Glock Finally Dropped a Factory 19L: Meet the New (To Glock) G49
Glock has answered the call of fans of the G19L with their new G49, blending longslide accuracy with the concealability of a compact frame. An the ideal solution for those seeking the best of both worlds?
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For those familiar with Glock’s history and tradition, Ole Gustav coughed up the pistol that would become the Glock 17 in the early 1980s from a blank sheet of paper and carved out a future for the young company as the leader of polymer-framed striker-fired pistols.
The gently shorter and more compact Glock 19 appeared a couple of years later and, by the time the FBI transitioned back to 9mm in 2015, was probably the most popular carry handgun in the country.
Still, there were a lot of Glock nerds who wanted to split the difference between the two designs– taking the G17 slide and barrel and using it on a G19 frame. The idea was the resulting hybrid offspring, akin to the Liger or Zorse of the handgun world, would hit the sweet spot that would allow the concealability of the G19 coupled with the accuracy of the longer-barreled G17.
This concept became known as the Glock 19L, taking a cue from the longslide Glock 17L, which was (and still is) a thing. As the standard G17 slide/barrel won’t fit on the standard G19 frame, the most common way to make a 19L back in the day was to have the grip shaved down about 0.40 inches on a factory G17 and contoured so it didn’t look like crap.
Lots of gunsmiths specialized in the simple conversion. So many that several aftermarket suppliers saw the demand for a more plug-and-play, no gunsmith required, solution which was to develop and sell specialized “long” slides for the G19.
Big names like ZEV even took to making souped-up clones of the like that Glock couldn’t dream.
Then, in 2019, Glock was forced to make the G47 for the U.S. Customs and Border Protection agency as part of an $85 million service pistol contract.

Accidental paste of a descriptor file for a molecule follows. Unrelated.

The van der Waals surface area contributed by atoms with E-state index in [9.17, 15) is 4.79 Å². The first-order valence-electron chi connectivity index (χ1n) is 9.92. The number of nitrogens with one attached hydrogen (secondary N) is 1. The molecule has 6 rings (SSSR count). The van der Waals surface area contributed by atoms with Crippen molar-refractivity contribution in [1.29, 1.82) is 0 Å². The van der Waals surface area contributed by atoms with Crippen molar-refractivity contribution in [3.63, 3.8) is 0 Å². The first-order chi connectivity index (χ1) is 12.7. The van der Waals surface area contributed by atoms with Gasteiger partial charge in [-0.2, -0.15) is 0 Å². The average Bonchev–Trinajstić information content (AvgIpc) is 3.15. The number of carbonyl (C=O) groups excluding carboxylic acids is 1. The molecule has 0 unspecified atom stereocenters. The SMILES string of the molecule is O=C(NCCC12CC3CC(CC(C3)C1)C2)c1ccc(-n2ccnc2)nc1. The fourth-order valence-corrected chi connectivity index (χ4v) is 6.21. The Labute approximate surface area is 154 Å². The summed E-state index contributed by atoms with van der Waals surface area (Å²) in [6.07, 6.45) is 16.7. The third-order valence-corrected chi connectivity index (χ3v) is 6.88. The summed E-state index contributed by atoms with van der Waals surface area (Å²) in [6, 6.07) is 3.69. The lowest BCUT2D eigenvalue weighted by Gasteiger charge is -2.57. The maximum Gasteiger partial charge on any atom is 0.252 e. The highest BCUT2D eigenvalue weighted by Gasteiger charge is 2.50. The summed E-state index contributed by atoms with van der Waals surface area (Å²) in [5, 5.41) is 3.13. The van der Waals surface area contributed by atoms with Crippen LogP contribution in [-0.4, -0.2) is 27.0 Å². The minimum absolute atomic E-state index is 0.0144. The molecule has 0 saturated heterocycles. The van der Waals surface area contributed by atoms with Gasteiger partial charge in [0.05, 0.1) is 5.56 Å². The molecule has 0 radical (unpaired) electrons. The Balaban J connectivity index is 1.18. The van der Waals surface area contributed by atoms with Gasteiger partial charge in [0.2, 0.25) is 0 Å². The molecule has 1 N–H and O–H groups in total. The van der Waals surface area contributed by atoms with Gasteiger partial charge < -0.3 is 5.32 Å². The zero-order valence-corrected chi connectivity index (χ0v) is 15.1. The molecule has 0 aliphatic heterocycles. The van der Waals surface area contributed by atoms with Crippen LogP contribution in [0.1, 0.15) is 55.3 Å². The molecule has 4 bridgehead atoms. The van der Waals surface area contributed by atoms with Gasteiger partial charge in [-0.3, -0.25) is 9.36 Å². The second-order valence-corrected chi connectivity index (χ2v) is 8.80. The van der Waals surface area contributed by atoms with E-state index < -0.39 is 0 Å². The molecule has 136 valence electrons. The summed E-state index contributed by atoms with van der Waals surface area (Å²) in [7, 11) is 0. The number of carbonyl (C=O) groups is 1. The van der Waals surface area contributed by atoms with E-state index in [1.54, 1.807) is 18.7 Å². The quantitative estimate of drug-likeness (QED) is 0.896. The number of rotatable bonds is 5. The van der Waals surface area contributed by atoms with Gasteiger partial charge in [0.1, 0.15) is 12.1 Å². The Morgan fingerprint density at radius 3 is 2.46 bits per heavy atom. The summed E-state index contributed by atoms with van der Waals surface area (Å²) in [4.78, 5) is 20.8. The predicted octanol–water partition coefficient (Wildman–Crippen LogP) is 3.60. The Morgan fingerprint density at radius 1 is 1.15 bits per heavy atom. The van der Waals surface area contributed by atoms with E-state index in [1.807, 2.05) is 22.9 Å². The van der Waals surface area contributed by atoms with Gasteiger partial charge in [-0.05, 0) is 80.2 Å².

A crossover, the G47 was basically a Gen 5 Glock 17 that used the shorter Glock 19 recoil system on a frame with a slightly shorter dust cover to match.
Sure, it just looks like a G17 on the outside, but this little tweak allowed the user to swap out the top half with a G19 Gen4/5, G19X, and G45 and vice versa, giving those who owned a compatible option to make their own reversible “all Glock” G19L without a gunsmith.
Now, with the G47 available on the commercial market for more than a year, Glock has finally debuted what they call the G49. Not to spoil it, but the pistol is a Gen 5 G19 that has been made to accept a G17 slide and barrel.
In short, a Gen 5 G19L in all but name. Why would anyone care at this point?
Well, there is something to say about a factory Glock in terms of simplicity and reliability. The G49 is optics ready, albeit with Glock’s less-than-perfect MOS system footprints and plates, and, as the line has long had most of the bugs worked out of it over the past five decades, there is a non-existent learning curve to get it right.
In the end, the G49 will offer a turnkey (and probably rock solid dependable) solution for those wanting a G19L without having to go through the trouble of making their own.
Hopefully, for Glock there is still interest in this concept. Even if there isn’t, they’ll probably sell a million of them.